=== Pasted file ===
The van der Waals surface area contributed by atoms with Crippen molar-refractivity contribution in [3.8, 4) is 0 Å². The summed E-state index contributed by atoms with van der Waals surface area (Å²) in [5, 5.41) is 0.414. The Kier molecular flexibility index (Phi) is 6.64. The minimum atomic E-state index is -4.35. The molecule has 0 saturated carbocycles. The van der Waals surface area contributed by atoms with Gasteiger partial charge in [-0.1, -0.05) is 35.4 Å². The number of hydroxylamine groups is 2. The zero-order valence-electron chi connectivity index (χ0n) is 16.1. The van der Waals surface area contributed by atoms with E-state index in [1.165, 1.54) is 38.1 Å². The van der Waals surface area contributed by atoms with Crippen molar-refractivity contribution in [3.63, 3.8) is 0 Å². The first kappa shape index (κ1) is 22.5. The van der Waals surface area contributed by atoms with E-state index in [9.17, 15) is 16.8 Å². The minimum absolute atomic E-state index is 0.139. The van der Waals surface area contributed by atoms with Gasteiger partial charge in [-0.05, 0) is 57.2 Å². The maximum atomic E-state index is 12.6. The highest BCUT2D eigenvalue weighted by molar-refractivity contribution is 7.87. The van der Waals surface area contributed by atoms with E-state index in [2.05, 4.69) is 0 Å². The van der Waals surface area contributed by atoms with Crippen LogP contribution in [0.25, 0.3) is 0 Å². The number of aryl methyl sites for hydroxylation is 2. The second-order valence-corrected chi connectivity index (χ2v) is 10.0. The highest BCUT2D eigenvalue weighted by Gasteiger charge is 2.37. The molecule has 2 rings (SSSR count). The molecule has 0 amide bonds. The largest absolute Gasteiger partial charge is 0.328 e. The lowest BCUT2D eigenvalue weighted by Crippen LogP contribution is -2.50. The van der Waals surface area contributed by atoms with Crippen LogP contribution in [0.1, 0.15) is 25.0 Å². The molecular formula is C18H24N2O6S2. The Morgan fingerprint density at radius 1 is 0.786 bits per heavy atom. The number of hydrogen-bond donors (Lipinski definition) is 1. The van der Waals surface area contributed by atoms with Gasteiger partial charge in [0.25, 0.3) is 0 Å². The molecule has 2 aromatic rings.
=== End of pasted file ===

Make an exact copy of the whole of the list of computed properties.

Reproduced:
The van der Waals surface area contributed by atoms with Crippen molar-refractivity contribution in [3.8, 4) is 0 Å². The summed E-state index contributed by atoms with van der Waals surface area (Å²) in [5, 5.41) is 0.414. The Kier molecular flexibility index (Phi) is 6.64. The minimum atomic E-state index is -4.35. The molecule has 0 saturated carbocycles. The van der Waals surface area contributed by atoms with Gasteiger partial charge in [-0.1, -0.05) is 35.4 Å². The number of hydroxylamine groups is 2. The zero-order valence-electron chi connectivity index (χ0n) is 16.1. The van der Waals surface area contributed by atoms with E-state index in [1.165, 1.54) is 38.1 Å². The van der Waals surface area contributed by atoms with Crippen molar-refractivity contribution in [3.63, 3.8) is 0 Å². The first kappa shape index (κ1) is 22.5. The van der Waals surface area contributed by atoms with E-state index in [9.17, 15) is 16.8 Å². The minimum absolute atomic E-state index is 0.139. The van der Waals surface area contributed by atoms with Gasteiger partial charge in [-0.05, 0) is 57.2 Å². The maximum atomic E-state index is 12.6. The highest BCUT2D eigenvalue weighted by molar-refractivity contribution is 7.87. The van der Waals surface area contributed by atoms with E-state index in [2.05, 4.69) is 0 Å². The van der Waals surface area contributed by atoms with Crippen LogP contribution in [0.25, 0.3) is 0 Å². The number of aryl methyl sites for hydroxylation is 2. The second-order valence-corrected chi connectivity index (χ2v) is 10.0. The highest BCUT2D eigenvalue weighted by Gasteiger charge is 2.37. The molecule has 2 rings (SSSR count). The molecule has 0 amide bonds. The largest absolute Gasteiger partial charge is 0.328 e. The lowest BCUT2D eigenvalue weighted by Crippen LogP contribution is -2.50. The van der Waals surface area contributed by atoms with Crippen LogP contribution in [0.1, 0.15) is 25.0 Å². The molecular formula is C18H24N2O6S2. The Morgan fingerprint density at radius 1 is 0.786 bits per heavy atom. The number of hydrogen-bond donors (Lipinski definition) is 1. The van der Waals surface area contributed by atoms with Gasteiger partial charge in [0.25, 0.3) is 0 Å². The molecule has 2 aromatic rings.